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Chinese writers double damage demands in App Store lawsuit

updated 06:40 pm EST, Thu February 23, 2012

Apple accused of slow action on piracy complaints

A group of nine Chinese writers have amended a December court filing against Apple to almost double the amount of damages sought, according to Macworld. Having previously sought 11.9 million yuan in their App Store piracy case, the group -- operating as the China Written Works Copyright Society -- is now asking for 23 million yuan, or about $3.65 million. As explanation the CWWCS says it has discovered another 26 infringing products on the App Store.

In January the group told a court that when Apple was alerted to the pirated writing, illegally converted into apps for sale, the company was either slow to delete it, or refused to remove it at all. Apple has allegedly been aware of the problem since last July, but been telling the writers to contact the offending developers and solve the piracy on their own.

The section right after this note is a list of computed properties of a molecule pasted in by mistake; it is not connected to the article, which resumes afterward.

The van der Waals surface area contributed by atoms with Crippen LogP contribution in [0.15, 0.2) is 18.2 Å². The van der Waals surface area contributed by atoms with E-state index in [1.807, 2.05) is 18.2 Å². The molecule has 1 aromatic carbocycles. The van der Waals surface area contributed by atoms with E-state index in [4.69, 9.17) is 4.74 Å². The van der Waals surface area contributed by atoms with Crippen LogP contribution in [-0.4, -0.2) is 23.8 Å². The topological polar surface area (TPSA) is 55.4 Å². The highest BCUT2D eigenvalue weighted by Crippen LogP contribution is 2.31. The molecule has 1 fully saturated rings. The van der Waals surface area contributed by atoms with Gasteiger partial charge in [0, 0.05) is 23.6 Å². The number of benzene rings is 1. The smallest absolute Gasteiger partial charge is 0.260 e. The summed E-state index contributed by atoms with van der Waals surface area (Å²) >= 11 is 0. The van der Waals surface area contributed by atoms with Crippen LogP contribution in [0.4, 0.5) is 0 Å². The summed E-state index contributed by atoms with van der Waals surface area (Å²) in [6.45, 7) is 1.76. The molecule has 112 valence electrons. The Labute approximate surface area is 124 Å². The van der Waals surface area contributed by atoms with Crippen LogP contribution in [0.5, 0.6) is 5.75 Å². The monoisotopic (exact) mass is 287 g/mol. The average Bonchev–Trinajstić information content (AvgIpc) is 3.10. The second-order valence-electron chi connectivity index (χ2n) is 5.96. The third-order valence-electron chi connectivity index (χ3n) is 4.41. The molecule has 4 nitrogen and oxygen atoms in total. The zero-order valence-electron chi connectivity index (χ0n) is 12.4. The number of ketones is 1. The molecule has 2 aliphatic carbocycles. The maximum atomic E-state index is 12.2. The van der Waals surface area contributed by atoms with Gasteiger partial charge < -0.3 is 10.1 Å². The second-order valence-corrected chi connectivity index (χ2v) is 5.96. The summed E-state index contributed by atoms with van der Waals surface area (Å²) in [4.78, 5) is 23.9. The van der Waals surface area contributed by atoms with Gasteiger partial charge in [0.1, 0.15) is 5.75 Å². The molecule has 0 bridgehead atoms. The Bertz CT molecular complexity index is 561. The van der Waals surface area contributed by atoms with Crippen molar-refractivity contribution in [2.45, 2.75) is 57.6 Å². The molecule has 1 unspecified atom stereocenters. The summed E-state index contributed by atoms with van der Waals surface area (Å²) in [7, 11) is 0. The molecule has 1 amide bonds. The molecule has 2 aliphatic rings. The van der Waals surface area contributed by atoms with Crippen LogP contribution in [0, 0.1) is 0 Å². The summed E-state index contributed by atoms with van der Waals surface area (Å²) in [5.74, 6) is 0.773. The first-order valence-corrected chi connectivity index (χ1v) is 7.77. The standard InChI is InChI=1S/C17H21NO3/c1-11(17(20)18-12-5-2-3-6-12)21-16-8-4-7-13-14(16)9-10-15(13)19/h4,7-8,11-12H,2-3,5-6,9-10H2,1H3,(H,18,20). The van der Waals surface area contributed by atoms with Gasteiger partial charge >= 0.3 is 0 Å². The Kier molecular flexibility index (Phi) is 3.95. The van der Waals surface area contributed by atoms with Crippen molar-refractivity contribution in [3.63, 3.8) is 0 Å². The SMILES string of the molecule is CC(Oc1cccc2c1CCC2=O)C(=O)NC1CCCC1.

While Apple is only an accomplice to any piracy, it still benefits financially. The company receives 30 percent from each app sale, most of which goes towards App Store expenses such as servers.

by MacNN Staff





  1. Paul Huang

    Joined: Dec 1969



    Let's say I am the writer. I ask so-and-so to get it published on iBook Store, then I suddenly 'find out about it' and file a lawsuit. Then we'll split the proceed.

    I am not saying that's what happened, but this is typical for scumbag businesses in China.

  1. donivan

    Joined: Dec 1969



    Oh that's good. NOW the Chinese care about piracy!!! Forget about all the pirated software and movies you can get in China....

  1. testudo

    Joined: Dec 1969


    Re: sneaky

    Yeah because us businesses would never try to do something scummy.

  1. testudo

    Joined: Dec 1969


    Re: hilarious

    Way to be stereotypical and group 3 billion people into one bag. So because some in china don't treat ip and copyright seriously, everyone there doesn't?

    For there are a lot of people in the us who don't care about copyright, so I'm guessing no one here does either, right?

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